16. Nancy Hartsock, Money, Sex and Power, (Essex: Longmann, 1983)Google Scholar
  17. Isaac D. Balbus, Marxism and Domination, (Princeton, N. J.: Princeton University Press, 1982).Google Scholar
  18. 46.
    Diane Hunter, “Hysteria, Psychoanalysis and Feminism: The Case of Anna O,” Feminist Studies 9, 3 (Fall 1983); Louise Eichenbaum and Susan Orbach, Understanding Women: A Feminist Psychoanalytic Approach, (Basic Books, 1983); Ruth Wodak, “The Language of Love and Guilt: Relationships Between Mothers and Daughters from a Socio and Psycholinguistic Point of View,” Resourcesfor Feminist Research 13, 3 (November 1984): 21–25.Google Scholar
  19. 49.
    Lillian Rubin, Worlds of Pain: Life in the Working Class Family, (Basic Books, 1976): 40-41. The same deprivation and its link to romantic fantasy is evident in such other accounts of working class family and community as in Basil Henriques et al., Coal is Our Life: An Analysis of a Yorkshire Mining Community, and Meg Luxton, More Than a Labour of Love: Three Generations of Women’s Work in the Home, (Toronto: Women’s Press, 1980).Google Scholar
  20. 51.
    Snitow, p. 154, citing Joanna Russ, “Somebody’s Trying to Kill Me and I Think It’s My Husband: The Modern Gothic,” Journal of Popular Culture 6, 4 (Spring 1983): 666–691.CrossRefGoogle Scholar
  21. 57.
    The theoretical study of women’s specific sexuality is less developed than the study of our specific relationship to the world and to power. But circumstantial evidence from a number of sources supports the implications from Harlequins that intimacy, nurture, and security are central to women’s erotic pleasure. When Ann Landers asked her readers “Would you be content to be held close and treated tenderly and forget about ‘the act’?” 72 percent of the 90,000 women who responded said “Yes” and 40 percent of these were less than 40 years old (Shere Hite, Women and Love: Cultural Revolution in Progress, [New York: Knopf, 1987]).Google Scholar
  22. 58.
    The theoretical bases of women’s more connected sense of self and the world and greater capacity for mutually affirming interdependence are described by Mary O’Brien, Nancy Chodorow, Dorothy Dinnerstein, and Jane Flax (all op. cit.). Influential studies of this specific female experience and its psychological and social importance have been done by Jean Baker Miller, Toward a New Psychology of Women, (Boston: Beacon, 1976)Google Scholar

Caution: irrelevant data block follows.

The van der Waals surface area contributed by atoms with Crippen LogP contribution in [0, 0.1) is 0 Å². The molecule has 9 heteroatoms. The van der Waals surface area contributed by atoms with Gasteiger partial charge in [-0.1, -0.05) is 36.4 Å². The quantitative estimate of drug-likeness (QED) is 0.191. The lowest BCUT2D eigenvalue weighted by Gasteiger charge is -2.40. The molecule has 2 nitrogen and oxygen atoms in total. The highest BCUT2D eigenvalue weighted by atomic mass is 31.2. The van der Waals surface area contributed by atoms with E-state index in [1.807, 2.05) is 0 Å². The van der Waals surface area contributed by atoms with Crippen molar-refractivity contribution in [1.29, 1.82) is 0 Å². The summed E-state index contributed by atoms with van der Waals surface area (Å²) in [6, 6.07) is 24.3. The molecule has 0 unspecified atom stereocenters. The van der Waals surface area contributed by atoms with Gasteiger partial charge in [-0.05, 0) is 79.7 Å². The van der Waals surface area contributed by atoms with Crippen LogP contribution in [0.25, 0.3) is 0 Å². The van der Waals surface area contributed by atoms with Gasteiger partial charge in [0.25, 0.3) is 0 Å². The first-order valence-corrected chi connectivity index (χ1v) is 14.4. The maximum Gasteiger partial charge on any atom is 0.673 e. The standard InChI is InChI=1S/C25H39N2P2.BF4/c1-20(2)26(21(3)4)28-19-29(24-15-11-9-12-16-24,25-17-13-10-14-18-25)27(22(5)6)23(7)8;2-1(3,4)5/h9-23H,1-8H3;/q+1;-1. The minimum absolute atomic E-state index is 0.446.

23. Carol Gilligan, In a Different Voice: Psychological Theory and Women’s Development, (Cambridge: Harvard University Press, 1982).Google Scholar
  24. 59.
    Some writers who rightly challenge the extremely negative stereotyping of Harlequin readers and point out that we are active participants in the process and not mere passive victims, have moved from this to a representation of Harlequins as more benign than I think is warranted. See, for instance, the defense of Harlequins and Harlequin reading in Margaret Jensen, Gail Hamilton, Tatiana Tolstoi, all op. cit.; and Emily Toth, “Who’ll Take Romance?” Women’s Review of Books 1, 5 (February 1984): 12–13.CrossRefGoogle Scholar
  25. 60.
    Janice G. Raymond, A Passion for Friendship: Toward a Philosophy of Female Affection, (Boston: Beacon, 1986).Google Scholar
  26. 63.
    Adrienne Rich, Of Woman Born: Motherhood as Experience and Institution, (New York: Bantam, 1977), p. 257.Google Scholar
  27. 64.
    Rich, p. 225. There is, in fact, a well developed feminist practice which recognizes our relationships with our mothers and our relational needs as both barriers and resources which must be consciously embraced and transformed in our personal/political struggle for a more human and freer world. See also: Sara Ruddick, “Maternal Thinking,” and Between Women, op. cit., especially the chapters by Bell Gale Chevigny, Jane Lazarre, Jane Marcus, Sara Ruddick, and Martha Wheelock; Jane Lazarre, op. cit; Baba Copper, “Mothers and Daughters of Imagination,” Trivia 11 (Fall 1987): 8–20Google Scholar

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© New World Perspectives, CultureTexts Series 1991

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  • Angela Miles